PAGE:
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From Darkness to Light

If this man were not of God, He could do nothing

John 9:3

It is worthy of note that it was immediately after Jesus was about to be stoned out of His Father’s house that he manifested His power as the “Light of The World,” by giving a man sight who had been born blind, John 8:59-9:1. The leading features of this chapter can be easily gathered up when we consider the story of this blind man. An article I read about this man spoke of it in this manner:

“A man blind from his birth,” this blindness has all the mystery of the origin of sin hanging about it. It was not because he or his parents had sinned in any particularly grievous form that he was born blind, as some of the Jews seemed to teach (Luke 13:2), but “that the works of God be manifest in him.” This man was born blind that the Son of God might have the opportunity of showing forth His Divine power and mercy, and also that the wickedness of their own hearts might be revealed. Was not sin originally permitted to enter the world for the same reason – that the wonderful works of God’s love and grace should be manifest in the incarnation and crucifixion of His Son? In the same way the Lazarus was permitted to die, that the glory of God might be seen in raising him from the dead, (John 11:4). It is not so much with the mystery of sin and blindness that we have to do as with the fact.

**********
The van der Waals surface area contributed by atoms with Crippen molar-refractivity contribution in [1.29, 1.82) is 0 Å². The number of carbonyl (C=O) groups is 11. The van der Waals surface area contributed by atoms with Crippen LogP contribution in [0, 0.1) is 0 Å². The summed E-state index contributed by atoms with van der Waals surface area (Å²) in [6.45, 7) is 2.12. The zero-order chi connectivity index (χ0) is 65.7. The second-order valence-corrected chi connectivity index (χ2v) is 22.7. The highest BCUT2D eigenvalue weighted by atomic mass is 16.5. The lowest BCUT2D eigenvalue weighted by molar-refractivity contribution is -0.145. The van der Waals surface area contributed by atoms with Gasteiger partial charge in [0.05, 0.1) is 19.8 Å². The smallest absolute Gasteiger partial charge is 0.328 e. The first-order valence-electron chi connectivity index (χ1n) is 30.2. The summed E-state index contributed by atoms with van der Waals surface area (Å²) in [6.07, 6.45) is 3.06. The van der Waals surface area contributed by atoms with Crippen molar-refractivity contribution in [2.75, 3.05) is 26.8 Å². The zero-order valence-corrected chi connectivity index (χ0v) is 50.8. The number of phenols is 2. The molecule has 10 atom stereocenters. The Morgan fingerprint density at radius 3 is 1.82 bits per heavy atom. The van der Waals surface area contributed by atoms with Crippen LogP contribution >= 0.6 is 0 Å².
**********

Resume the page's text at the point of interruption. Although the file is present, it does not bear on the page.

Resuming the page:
“Go wash in the pool of Siloam” John 9:7. The method of this man’s deliverance was as strange and mysterious as was the cause and origin of the disease. His eyes were anointed with clay made by a spittle, and then he was told to “go wash.” There was no virtue in the dust, nor in the spittle, nor in the clay formed, nor on the pool, nor in the washing to unseal the eyes of a man born blind, and to beget in him the gift of vision. All these were in themselves “weak things,” but the eye-opening power lay in his obedience to the Word of Him who spoke as the “Light of the World. “He went his way therefore, and washed, and came seeing.” The man was not responsible for being born blind, but he was responsible for accepting or rejecting the message of grace that came to him by Jesus Christ. If he had despised the means, he would not have been obedient to the Word, and so would have remained in his darkness. The preaching of the Gospel may be like the dust or spittle or clay to some, but it’s not with the preaching as such, that men have to do, but with Christ’s Word of Command, that always accompanies such weak things: “Go, wash!”  It is when we believe and obey Him, putting His Word to the test by and actual definite committal, that we “come seeing.” For the Lord has said “He that followeth Me shall not walk in darkness, but shall have the light of life.” (John 8:12)

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